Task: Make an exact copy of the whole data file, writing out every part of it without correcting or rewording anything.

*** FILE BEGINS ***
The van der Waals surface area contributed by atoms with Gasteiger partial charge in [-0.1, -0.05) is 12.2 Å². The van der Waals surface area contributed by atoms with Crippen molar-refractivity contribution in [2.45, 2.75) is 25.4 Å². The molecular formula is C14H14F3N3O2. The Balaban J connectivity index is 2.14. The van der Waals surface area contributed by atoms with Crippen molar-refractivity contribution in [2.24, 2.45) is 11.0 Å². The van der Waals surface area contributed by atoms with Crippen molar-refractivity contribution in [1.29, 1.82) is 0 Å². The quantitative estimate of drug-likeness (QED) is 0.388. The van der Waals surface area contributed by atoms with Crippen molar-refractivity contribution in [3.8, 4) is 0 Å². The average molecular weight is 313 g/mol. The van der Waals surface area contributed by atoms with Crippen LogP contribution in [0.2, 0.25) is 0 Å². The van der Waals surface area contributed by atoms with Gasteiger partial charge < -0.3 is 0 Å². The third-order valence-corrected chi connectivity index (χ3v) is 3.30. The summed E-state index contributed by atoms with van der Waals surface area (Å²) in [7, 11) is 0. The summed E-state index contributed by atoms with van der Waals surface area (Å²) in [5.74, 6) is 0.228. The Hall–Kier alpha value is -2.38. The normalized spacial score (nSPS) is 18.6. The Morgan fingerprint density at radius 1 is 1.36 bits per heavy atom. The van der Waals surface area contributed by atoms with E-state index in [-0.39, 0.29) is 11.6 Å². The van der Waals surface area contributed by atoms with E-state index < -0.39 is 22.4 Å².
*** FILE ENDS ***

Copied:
The van der Waals surface area contributed by atoms with Gasteiger partial charge in [-0.1, -0.05) is 12.2 Å². The van der Waals surface area contributed by atoms with Crippen molar-refractivity contribution in [2.45, 2.75) is 25.4 Å². The molecular formula is C14H14F3N3O2. The Balaban J connectivity index is 2.14. The van der Waals surface area contributed by atoms with Crippen molar-refractivity contribution in [2.24, 2.45) is 11.0 Å². The van der Waals surface area contributed by atoms with Crippen molar-refractivity contribution in [1.29, 1.82) is 0 Å². The quantitative estimate of drug-likeness (QED) is 0.388. The van der Waals surface area contributed by atoms with Crippen molar-refractivity contribution in [3.8, 4) is 0 Å². The average molecular weight is 313 g/mol. The van der Waals surface area contributed by atoms with Crippen LogP contribution in [0.2, 0.25) is 0 Å². The van der Waals surface area contributed by atoms with Gasteiger partial charge < -0.3 is 0 Å². The third-order valence-corrected chi connectivity index (χ3v) is 3.30. The summed E-state index contributed by atoms with van der Waals surface area (Å²) in [7, 11) is 0. The summed E-state index contributed by atoms with van der Waals surface area (Å²) in [5.74, 6) is 0.228. The Hall–Kier alpha value is -2.38. The normalized spacial score (nSPS) is 18.6. The Morgan fingerprint density at radius 1 is 1.36 bits per heavy atom. The van der Waals surface area contributed by atoms with E-state index in [-0.39, 0.29) is 11.6 Å². The van der Waals surface area contributed by atoms with E-state index < -0.39 is 22.4 Å².